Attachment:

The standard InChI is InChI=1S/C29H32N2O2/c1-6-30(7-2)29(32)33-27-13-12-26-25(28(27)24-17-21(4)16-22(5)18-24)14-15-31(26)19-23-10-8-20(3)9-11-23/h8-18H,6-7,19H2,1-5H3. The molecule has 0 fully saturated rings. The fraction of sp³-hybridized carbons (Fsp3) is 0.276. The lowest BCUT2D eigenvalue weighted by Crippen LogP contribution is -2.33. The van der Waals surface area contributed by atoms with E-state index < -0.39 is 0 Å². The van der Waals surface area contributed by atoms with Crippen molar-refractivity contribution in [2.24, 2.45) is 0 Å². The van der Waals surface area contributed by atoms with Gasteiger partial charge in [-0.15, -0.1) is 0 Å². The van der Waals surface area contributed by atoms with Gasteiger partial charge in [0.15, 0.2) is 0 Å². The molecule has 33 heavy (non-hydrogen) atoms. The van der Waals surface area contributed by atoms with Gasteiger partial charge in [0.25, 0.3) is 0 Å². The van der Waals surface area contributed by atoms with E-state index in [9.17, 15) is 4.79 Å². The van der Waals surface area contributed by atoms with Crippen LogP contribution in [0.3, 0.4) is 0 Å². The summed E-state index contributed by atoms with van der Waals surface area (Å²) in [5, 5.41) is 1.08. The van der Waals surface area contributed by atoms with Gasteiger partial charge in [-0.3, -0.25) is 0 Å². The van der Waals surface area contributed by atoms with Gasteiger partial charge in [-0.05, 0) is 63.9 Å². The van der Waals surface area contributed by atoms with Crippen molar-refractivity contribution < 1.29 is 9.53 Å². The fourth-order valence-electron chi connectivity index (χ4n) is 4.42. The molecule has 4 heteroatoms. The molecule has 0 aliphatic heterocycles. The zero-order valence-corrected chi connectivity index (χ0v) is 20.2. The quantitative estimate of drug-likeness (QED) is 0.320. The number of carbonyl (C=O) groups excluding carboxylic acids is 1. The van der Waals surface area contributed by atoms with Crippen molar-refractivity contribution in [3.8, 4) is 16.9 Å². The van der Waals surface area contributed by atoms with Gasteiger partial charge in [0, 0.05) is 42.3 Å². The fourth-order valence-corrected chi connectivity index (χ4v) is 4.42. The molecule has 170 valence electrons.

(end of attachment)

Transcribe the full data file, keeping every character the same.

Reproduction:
The standard InChI is InChI=1S/C29H32N2O2/c1-6-30(7-2)29(32)33-27-13-12-26-25(28(27)24-17-21(4)16-22(5)18-24)14-15-31(26)19-23-10-8-20(3)9-11-23/h8-18H,6-7,19H2,1-5H3. The molecule has 0 fully saturated rings. The fraction of sp³-hybridized carbons (Fsp3) is 0.276. The lowest BCUT2D eigenvalue weighted by Crippen LogP contribution is -2.33. The van der Waals surface area contributed by atoms with E-state index < -0.39 is 0 Å². The van der Waals surface area contributed by atoms with Crippen molar-refractivity contribution in [2.24, 2.45) is 0 Å². The van der Waals surface area contributed by atoms with Gasteiger partial charge in [-0.15, -0.1) is 0 Å². The van der Waals surface area contributed by atoms with Gasteiger partial charge in [0.15, 0.2) is 0 Å². The molecule has 33 heavy (non-hydrogen) atoms. The van der Waals surface area contributed by atoms with Gasteiger partial charge in [0.25, 0.3) is 0 Å². The van der Waals surface area contributed by atoms with E-state index in [9.17, 15) is 4.79 Å². The van der Waals surface area contributed by atoms with Crippen LogP contribution in [0.3, 0.4) is 0 Å². The summed E-state index contributed by atoms with van der Waals surface area (Å²) in [5, 5.41) is 1.08. The van der Waals surface area contributed by atoms with Gasteiger partial charge in [-0.3, -0.25) is 0 Å². The van der Waals surface area contributed by atoms with Gasteiger partial charge in [-0.05, 0) is 63.9 Å². The van der Waals surface area contributed by atoms with Crippen molar-refractivity contribution < 1.29 is 9.53 Å². The fourth-order valence-electron chi connectivity index (χ4n) is 4.42. The molecule has 4 heteroatoms. The molecule has 0 aliphatic heterocycles. The zero-order valence-corrected chi connectivity index (χ0v) is 20.2. The quantitative estimate of drug-likeness (QED) is 0.320. The number of carbonyl (C=O) groups excluding carboxylic acids is 1. The van der Waals surface area contributed by atoms with Crippen molar-refractivity contribution in [3.8, 4) is 16.9 Å². The van der Waals surface area contributed by atoms with Gasteiger partial charge in [0, 0.05) is 42.3 Å². The fourth-order valence-corrected chi connectivity index (χ4v) is 4.42. The molecule has 170 valence electrons.